Mary Hood: Short Stories

The Consequences of Loneliness: Short Fiction by Carver and Hood 11th Grade

Raymond Carver’s “A Small, Good Thing” follows the story of a family that tragically loses their son in a car accident. After the son’s death the parents continually receive phone calls from the baker of their son’s birthday cake, enraging the grieving parents. Mary Hood’s “How Far She Went” portrays a young and rebellious girl fighting to escape the confines of her grandmother’s oppressive rule. When the girl takes her rebellion too far and gets into trouble, her grandmother comes to her rescue, in turn strengthening their frail relationship. In both Raymond Carver’s “A Small, Good Thing” and Mary Hood’s “How Far She Went”, the narratives' conclusions have a cathartic effect through the use of finely-coordinated literary techniques.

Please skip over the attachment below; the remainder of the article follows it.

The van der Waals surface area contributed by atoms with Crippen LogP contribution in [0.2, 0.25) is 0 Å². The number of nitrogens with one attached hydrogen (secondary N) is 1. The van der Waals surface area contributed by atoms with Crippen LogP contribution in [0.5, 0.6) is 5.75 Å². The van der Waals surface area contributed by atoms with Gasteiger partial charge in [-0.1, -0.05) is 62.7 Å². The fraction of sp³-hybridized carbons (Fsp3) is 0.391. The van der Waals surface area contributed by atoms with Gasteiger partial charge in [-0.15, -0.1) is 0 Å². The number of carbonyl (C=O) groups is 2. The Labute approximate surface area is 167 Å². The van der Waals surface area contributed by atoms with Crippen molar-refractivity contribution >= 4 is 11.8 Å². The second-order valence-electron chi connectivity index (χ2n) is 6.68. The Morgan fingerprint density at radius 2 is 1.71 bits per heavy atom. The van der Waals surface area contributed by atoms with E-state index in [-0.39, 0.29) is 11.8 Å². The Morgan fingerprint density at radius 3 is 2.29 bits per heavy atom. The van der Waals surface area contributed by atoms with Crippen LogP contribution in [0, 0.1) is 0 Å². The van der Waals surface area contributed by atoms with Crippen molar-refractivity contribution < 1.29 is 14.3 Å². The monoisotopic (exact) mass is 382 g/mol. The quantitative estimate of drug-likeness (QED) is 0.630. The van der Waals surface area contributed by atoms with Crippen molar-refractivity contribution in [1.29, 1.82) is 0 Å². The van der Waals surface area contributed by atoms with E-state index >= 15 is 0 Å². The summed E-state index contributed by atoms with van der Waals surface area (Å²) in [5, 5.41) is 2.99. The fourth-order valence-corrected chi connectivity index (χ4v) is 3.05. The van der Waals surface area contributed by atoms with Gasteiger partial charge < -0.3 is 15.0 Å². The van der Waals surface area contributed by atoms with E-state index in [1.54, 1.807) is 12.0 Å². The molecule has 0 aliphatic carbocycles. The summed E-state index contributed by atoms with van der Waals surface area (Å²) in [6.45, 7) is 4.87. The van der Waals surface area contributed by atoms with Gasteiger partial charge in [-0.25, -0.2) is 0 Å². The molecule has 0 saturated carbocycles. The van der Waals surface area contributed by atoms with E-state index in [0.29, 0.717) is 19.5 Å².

Varying forms of diction are employed in both of the texts as a means to mark a sudden change in the narrative. In “A Small, Good Thing”, Carver utilizes abstract diction. The baker specifically shows immense regret and asks the parents to “Forgive me, if you can.” (Carver, 9). His diction denotes his emotional distress concerning the death of Scotty and his unfortunate part in the parent’s anguish. This is emphasized when he pleads Scotty’s parents to forgive him and see that he is “...not an evil...

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